MOSCOW (Reuters) - Russian Foreign Minister Sergei Lavrov said on Tuesday that Moscow was ready to talk to U.S. President-elect Donald Trump’s new administration about nuclear weapons and Syria, saying the two countries could together solve many of the world’s problems.
Lavrov, speaking days before Trump’s inauguration, used an annual news conference to flag potential areas of cooperation and to belittle what he described as malicious attempts to link Trump to Russia in a negative light.
Trump, who has praised President Vladimir Putin, has signaled he wants to improve strained ties with Russia despite U.S. intelligence agencies alleging the Kremlin chief ordered a cyber campaign to help him beat rival Hillary Clinton to the White House.
Russia denies it tried to sway the U.S. election by hacking or other means. It has also dismissed as a fabrication a dossier written by a former officer in Britain’s Secret Intelligence Service, MI6, which suggested Moscow had collected compromising information about Trump.
Lavrov dismissed the dossier’s author, Christopher Steele, as “a fugitive charlatan from MI6” and said the dossier looked like part of a campaign to cause problems for Trump and his allies. Putin on Tuesday called the same dossier a hoax.
While cautioning that the new U.S. administration would need to settle in before wider conclusions could be drawn, Lavrov signaled he was encouraged by the tenor of the Trump team’s statements so far which he said suggested it would be possible to have a pragmatic relationship.
“Trump has a particular set of views which differ a lot from his predecessor,” said Lavrov, who accused the Obama administration of wrecking cooperation across a swath of areas and of trying to recruit Russian diplomats as agents.
“By concentrating on a pragmatic search for mutual interests we can solve a lot of problems.”
He said Syria was one of the most promising areas for cooperation, saying the Kremlin had welcomed Trump’s statement that he wanted to make fighting global terrorism a priority.
“What we hear from Donald Trump (on Syria) and his team speaks to how they have a different approach (to Obama) and won’t resort to double standards,” said Lavrov.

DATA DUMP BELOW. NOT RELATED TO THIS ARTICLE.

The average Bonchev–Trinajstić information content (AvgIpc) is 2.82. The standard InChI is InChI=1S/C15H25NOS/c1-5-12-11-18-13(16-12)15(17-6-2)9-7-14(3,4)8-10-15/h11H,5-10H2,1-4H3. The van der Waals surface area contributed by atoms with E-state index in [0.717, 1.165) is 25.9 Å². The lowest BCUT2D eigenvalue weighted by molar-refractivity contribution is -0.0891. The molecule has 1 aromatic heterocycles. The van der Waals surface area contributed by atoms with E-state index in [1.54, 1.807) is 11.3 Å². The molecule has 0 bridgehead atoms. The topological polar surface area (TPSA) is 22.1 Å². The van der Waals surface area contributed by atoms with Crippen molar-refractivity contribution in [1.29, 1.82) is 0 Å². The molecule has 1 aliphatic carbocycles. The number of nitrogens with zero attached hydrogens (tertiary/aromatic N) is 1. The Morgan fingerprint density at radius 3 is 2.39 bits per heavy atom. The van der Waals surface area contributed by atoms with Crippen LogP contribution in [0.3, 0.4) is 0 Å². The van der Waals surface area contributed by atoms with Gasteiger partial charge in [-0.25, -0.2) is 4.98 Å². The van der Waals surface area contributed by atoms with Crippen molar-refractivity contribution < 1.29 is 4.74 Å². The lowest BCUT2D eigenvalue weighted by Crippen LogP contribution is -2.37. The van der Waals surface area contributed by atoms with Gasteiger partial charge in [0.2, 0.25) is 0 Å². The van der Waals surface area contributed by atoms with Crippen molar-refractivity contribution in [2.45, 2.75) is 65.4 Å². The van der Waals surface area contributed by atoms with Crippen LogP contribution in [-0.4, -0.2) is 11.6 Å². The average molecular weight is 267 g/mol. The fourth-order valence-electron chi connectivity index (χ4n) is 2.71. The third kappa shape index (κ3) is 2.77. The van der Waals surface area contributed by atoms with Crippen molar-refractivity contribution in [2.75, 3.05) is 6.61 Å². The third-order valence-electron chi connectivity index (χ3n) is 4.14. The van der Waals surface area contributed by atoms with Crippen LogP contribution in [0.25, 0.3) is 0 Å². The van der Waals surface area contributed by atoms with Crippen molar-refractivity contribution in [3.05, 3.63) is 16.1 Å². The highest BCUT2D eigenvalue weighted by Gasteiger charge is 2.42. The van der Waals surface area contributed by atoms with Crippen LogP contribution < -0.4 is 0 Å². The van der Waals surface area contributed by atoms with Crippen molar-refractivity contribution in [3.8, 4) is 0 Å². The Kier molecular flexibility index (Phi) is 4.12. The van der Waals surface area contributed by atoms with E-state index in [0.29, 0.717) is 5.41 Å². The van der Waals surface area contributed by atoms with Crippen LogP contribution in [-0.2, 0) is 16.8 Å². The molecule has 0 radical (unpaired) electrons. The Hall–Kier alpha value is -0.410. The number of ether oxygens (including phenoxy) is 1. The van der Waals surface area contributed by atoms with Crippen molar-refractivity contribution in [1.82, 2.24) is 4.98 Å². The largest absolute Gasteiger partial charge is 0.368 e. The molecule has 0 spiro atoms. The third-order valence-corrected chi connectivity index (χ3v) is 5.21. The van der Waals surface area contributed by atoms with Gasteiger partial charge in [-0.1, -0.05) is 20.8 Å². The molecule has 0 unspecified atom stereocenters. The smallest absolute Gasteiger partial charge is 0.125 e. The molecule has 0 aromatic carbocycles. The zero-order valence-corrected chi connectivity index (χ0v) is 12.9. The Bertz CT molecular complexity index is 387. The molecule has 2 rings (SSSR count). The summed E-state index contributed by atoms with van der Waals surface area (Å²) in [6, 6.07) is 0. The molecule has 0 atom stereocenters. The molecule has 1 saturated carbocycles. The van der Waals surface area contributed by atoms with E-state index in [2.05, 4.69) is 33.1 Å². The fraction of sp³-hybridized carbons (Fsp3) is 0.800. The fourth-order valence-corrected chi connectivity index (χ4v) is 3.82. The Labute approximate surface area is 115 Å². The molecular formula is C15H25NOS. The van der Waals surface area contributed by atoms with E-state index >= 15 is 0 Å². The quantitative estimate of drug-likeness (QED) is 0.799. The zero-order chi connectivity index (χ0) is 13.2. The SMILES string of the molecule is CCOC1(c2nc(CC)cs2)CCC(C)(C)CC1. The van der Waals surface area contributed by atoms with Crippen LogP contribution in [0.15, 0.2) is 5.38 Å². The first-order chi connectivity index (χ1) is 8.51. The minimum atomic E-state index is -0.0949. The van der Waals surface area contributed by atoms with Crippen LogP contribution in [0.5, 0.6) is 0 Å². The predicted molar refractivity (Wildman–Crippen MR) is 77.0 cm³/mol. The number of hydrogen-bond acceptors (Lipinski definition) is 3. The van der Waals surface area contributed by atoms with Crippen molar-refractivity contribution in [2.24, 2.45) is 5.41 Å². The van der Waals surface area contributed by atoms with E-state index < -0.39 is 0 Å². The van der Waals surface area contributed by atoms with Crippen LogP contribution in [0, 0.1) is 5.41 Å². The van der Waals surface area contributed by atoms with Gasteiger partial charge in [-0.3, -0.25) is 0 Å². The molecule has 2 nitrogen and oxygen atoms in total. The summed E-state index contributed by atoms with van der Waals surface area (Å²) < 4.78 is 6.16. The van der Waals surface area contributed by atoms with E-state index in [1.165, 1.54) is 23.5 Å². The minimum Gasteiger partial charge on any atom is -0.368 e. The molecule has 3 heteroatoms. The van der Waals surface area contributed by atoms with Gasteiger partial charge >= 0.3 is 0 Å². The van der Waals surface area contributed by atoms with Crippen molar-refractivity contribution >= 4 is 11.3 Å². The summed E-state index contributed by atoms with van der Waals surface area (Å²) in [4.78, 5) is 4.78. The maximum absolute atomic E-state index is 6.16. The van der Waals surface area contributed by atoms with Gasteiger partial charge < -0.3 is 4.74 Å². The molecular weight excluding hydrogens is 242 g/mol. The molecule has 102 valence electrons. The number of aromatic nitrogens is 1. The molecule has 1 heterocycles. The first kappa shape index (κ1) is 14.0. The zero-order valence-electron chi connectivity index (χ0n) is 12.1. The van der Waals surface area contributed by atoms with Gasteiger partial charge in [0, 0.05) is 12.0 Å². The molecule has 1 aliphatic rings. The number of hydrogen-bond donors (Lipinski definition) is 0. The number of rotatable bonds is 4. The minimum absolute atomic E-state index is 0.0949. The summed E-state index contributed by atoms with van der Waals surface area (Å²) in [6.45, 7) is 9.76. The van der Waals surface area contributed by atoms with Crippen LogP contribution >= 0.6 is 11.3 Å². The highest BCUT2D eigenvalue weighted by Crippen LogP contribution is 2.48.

On Syria, Lavrov said representatives from the new U.S. administration had been invited to take part in peace talks slated for Jan. 23 in Kazakhstan.
He hoped U.S. officials would attend, he said, as that would be the first opportunity for Moscow and Washington to start talking about closer Syria cooperation.
Moscow backs President Bashar al-Assad in the Syria conflict while Washington supports rebels opposing him, but both have a common enemy in Islamic State militants.
Lavrov questioned however whether Trump, in an interview he gave to The Times of London, had really suggested he would be ready to drop U.S. sanctions on Moscow in exchange for nuclear arms cuts saying his own reading of the interview had not suggested any linkage between the two issues.
But he said Moscow wanted to start talks with the United States on nuclear weapons and on the balance of military power between the two former Cold War foes anyway.
“It’s one of key themes between Russia and the United States. I am convinced we will be able to restart a dialogue on strategic stability with Washington that was destroyed along with everything else by the Obama administration.”
Such talks could cover hypersonic weapons, the U.S. anti-missile shield in Europe, space weapons, and what he said was the U.S. refusal to ratify a ban on nuclear testing. Trump has called for a nuclear weapons build-up.
Some commentators have said Senate hearings for some of Trump’s picks show they will be tough on Russia. But Lavrov said he had been encouraged by Rex Tillerson, the incoming Secretary of State, whom he cited as saying Moscow’s behavior was not unpredictable.
“(That) means that we are dealing with people who won’t get involved in moralizing, but will try to understand their partner’s interests,” Lavrov said.
Tillerson had extensive dealings with Russia when he was the head of Exxon Mobil (XOM.N) oil company.
Editing by Angus MacSwan